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Meltdowns at the thought of “school”?
What does a sticky note have to do with meeting the needs of your struggling student?
Oftentimes, when a child resists school work, they often display their hesitation by shutting down, melting down or worse. Parents can easily confuse this outward behavior as a willful act of disobedience or “laziness.” If you are familiar with the mission at A Heart For All Students,you know that I have a different perspective. I believe firmly that a child’s outward “negative” behaviors are a symptom of an internal problem.
If a child repeatedly resists learning, I am convinced that this is an indication of a struggling student. Our kids need us to equip them with what they need in order to learn. Taking the time to seek the root cause of “poor” behavior is crucial. Finding the real issue allows us to equip our kids with what they need to succeed.
Algebra, word problems and two struggling students
Earlier this week, my daughter and I were working through some word problems in her online Algebra course. We had just been introduced to a new concept and were slowly putting the pieces together. As we began to attempt to tackle the problems, she and I both began to feel frustrated and overwhelmed at the screen full of text.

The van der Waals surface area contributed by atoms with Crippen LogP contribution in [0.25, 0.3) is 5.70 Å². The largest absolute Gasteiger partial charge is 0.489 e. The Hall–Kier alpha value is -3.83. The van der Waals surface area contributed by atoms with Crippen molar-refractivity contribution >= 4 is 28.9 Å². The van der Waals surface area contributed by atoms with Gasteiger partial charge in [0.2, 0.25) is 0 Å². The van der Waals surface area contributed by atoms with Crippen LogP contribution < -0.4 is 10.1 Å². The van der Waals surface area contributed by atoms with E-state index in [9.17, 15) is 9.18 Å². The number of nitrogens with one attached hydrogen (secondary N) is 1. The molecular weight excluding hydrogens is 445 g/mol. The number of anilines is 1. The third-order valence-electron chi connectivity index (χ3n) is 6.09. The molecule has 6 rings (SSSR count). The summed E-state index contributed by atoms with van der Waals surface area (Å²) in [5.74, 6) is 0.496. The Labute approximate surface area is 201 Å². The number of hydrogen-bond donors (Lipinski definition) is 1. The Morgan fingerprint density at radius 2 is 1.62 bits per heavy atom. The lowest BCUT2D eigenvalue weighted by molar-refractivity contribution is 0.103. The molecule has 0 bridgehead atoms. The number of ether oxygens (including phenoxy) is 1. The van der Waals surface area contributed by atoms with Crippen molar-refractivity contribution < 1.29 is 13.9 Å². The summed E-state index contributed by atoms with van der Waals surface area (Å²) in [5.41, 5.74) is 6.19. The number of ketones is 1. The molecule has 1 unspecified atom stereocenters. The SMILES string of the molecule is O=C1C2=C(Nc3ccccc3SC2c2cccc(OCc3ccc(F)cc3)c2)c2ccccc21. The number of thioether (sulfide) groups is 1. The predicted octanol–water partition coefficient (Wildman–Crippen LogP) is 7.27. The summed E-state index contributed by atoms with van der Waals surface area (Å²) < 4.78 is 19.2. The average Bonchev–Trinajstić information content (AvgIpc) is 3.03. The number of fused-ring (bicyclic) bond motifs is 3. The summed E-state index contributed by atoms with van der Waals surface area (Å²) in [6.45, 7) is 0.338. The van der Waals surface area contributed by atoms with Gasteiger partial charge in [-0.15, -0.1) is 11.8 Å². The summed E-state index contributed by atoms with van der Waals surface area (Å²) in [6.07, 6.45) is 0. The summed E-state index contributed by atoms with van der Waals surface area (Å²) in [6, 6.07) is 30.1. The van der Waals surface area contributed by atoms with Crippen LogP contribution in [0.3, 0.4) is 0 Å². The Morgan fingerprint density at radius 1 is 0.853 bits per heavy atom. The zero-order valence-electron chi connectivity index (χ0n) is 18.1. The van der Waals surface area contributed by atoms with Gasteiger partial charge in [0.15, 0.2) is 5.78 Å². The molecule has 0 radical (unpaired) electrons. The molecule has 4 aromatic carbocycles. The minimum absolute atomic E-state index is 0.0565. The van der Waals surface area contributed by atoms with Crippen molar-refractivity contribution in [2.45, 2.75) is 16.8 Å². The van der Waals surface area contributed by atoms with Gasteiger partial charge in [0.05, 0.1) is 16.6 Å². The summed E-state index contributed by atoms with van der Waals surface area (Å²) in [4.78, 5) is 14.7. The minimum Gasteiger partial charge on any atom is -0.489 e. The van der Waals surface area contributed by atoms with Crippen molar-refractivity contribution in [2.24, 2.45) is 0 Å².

She and I had become, in that moment, two struggling students doing our best to navigate a new concept, read text and then correctly integrate the new material with the element of reading comprehension.
Enter in… a HUGE Post-it note.
Post-it notes & Learning?
Many children and adults struggle with visual discrimination. In layman’s terms, visual discrimination is the ability of the brain to tease through all of the input that it receives through the eyes. In any given moment, the brain has to process through and zoom in on that which is most important in the particular scenario.
In the case of our algebra lesson earlier that week, when my girl and I became frustrated and snippy at one another, I took that as my cue that we both were struggling students and needed to pivot in some way.